Brenner’s treatment has another intellectual virtue. In a great deal of writing on the subject of cybersecurity, there is a tendency either to conflate the issues of crime, espionage, and warfare or to disaggregate them completely. The danger of the first error is that it obscures big differences between what are ultimately different problems--problems which may call for dramatically different policy responses. For example, if one were confident we could get cyber-espionage under control and fend off major attacks against critical infrastructure, one might well decide to live with a certain level of identity theft and cyber-stalking--as unpleasant as both are for victims. The danger of the second error is the failure to see linkages and common causes behind problems that, while distinct, are related and may benefit from integrated thinking.
Brenner does an excellent job of adjusting his focal lens continually to give a holistic sense of the picture. So unlike Richard Clarke and Robert Knake's book Cyber War: The Next Great Threat to National Security and What To Do About It, he does not focus particularly on cyber warfare, though he does treat the issue richly. And unlike the privacy activists, he doesn't focus on the privacy problems facing individuals to the exclusion of the related problems facing governments and institutions. But at the same time, he never lumps everything together in a general soup of cybersecurity either. Brenner, rather, describes a general problem--a society that has gone in big for networked computers, convenience, and efficiency and has incurred great vulnerabilities in the process--and he then carefully discusses the quite-different manifestations of that problem at a variety of levels of society.
Throughout the book, Brenner's experience in the intelligence community is very much on display. This is not a kiss-and-tell book. It's not an any sense a memoir about Brenner's service in government. Rather, it’s a book about an issue. But it is, at the same time, pervasively informed--and enriched--by the things the author has seen. While Brenner doesn't tell any classified secrets--and may, in fact, even play coy and stick to the public record about matters on which he knows a great deal--he does talk with a great familiarity about intelligence operations and the concerns within the community, and he puts things together in ways that certainly reflect more knowledge than he is allowed to share. He knows the community’s culture intimately--what it does well, and what it will never do well. So, for example, when he criticizes the tendency to dress up journalism as intelligence analysis and classify it, the critique has a wizened air. At one point, he describes having compared classified intelligence reports on the 2007 French presidential race to news coverage in the New York Times, the Washington Post, and Le Monde. "There was no information in the official reports that could not be found in the Times and the Post, and none of these American sources was as detailed or interesting as what I could read in Le Monde," he writes. "Rehashing unclassified information about foreign affairs is a long mile from the core business of intelligence, which is stealing secrets."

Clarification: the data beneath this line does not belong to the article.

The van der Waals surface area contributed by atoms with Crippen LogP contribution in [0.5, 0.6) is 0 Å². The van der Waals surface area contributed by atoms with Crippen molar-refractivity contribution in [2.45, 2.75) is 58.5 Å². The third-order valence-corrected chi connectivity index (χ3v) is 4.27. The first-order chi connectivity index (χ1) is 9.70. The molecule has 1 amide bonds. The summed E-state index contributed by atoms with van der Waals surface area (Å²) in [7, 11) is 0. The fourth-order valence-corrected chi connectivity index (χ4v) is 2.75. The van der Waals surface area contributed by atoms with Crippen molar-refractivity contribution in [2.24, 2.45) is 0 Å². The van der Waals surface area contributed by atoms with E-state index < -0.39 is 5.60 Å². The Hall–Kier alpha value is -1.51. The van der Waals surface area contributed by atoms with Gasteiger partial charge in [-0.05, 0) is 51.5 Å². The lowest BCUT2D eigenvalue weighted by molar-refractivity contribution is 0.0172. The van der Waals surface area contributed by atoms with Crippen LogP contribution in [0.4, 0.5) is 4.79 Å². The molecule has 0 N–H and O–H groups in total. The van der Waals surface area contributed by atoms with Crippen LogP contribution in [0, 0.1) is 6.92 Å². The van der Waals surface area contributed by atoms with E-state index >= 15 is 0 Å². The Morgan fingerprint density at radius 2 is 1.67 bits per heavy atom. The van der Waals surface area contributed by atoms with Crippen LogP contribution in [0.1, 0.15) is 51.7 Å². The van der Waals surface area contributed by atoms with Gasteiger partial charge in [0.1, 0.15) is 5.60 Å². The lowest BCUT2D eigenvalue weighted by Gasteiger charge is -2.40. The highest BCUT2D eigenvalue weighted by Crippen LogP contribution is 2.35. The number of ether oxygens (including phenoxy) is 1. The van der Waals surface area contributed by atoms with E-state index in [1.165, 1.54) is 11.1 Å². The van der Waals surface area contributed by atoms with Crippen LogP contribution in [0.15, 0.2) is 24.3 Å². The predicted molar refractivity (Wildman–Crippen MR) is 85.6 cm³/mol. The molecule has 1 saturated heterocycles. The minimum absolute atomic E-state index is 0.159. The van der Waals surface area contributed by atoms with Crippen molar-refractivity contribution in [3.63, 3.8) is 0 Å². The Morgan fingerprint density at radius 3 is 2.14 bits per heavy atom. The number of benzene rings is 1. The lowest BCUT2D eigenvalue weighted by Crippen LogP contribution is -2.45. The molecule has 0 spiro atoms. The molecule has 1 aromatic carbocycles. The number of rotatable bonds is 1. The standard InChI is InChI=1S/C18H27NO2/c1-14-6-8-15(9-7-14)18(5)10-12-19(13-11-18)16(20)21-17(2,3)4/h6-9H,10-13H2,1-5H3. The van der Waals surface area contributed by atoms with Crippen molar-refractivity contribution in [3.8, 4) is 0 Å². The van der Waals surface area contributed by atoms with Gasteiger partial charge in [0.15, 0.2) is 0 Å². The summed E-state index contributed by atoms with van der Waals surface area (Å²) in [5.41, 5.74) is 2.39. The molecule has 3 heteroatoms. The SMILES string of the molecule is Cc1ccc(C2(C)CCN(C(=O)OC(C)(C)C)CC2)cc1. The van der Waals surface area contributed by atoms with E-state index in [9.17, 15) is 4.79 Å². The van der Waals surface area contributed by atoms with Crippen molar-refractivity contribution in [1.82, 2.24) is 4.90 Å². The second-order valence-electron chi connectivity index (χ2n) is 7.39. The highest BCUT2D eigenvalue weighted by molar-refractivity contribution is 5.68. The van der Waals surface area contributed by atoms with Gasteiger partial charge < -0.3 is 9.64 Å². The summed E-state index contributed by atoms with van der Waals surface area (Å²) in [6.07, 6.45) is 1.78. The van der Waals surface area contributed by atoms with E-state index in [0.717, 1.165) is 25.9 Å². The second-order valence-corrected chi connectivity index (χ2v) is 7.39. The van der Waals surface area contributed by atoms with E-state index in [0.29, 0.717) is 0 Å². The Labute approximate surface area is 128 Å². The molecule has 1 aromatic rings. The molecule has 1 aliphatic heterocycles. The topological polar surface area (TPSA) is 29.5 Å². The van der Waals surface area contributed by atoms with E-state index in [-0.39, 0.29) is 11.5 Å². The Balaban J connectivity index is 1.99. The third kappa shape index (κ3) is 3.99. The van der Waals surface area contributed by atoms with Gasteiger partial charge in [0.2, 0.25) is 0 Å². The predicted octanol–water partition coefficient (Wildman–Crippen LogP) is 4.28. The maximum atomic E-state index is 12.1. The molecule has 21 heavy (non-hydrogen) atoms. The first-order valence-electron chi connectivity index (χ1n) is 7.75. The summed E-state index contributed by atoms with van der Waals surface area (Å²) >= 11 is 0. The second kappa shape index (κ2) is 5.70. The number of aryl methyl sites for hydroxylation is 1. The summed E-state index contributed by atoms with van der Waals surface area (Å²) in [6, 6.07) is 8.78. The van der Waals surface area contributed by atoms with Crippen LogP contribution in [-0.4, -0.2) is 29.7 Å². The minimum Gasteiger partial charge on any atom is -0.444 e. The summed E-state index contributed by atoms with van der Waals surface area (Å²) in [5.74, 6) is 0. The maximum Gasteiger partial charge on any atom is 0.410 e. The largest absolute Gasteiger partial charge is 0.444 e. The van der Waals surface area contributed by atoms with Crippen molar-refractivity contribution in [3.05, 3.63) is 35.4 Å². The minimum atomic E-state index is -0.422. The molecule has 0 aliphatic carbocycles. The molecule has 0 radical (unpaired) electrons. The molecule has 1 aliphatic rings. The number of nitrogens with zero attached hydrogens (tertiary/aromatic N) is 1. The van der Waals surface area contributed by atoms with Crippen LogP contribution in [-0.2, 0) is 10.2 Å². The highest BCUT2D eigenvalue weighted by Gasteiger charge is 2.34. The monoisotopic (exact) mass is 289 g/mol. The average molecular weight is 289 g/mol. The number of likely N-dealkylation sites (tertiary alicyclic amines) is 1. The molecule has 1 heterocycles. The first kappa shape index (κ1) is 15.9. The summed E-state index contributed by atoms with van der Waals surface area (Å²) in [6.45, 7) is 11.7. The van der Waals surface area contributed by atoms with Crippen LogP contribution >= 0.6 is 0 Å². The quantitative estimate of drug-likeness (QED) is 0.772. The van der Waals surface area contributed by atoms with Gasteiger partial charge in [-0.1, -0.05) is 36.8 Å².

Brenner's book has, in my judgment, three main weaknesses. The first, as I mentioned above, is that his thesis isn't all that novel. The book really amounts to an argument that as a result of networked computers, we're all suddenly a lot more vulnerable--individually and collectively--that we're not doing enough about it, and that there's going to be a heavy price for our inaction, one we are already invisibly paying but which could become catastrophic. Brenner makes the case better than I've seen it made before, but the case is not new. Jack, for example, has been making this argument for some time, as has Stewart Baker. And warnings of the catastrophic electronic Pearl Harbor have been floating around for years. And many of the themes Brenner fleshes out will have a familiar ring to people who have read writers like Bruce Schneier over the past couple of decades. Brenner is admirably candid that his concerns are not new. He starts his final chapter with a recitation of the legion of high-level executive branch statements--dating back to the first Bush administration--that America has a serious problem on its hands. That said, the reader looking for a fresh take on the problem will probably emerge disappointed. Brenner distills and analyzes it beautifully and brings a wealth of examples and anecdotes to the table to describe aspects of it. But the problem will not surprise the reader who has not been living in cyber-denial for the past decade.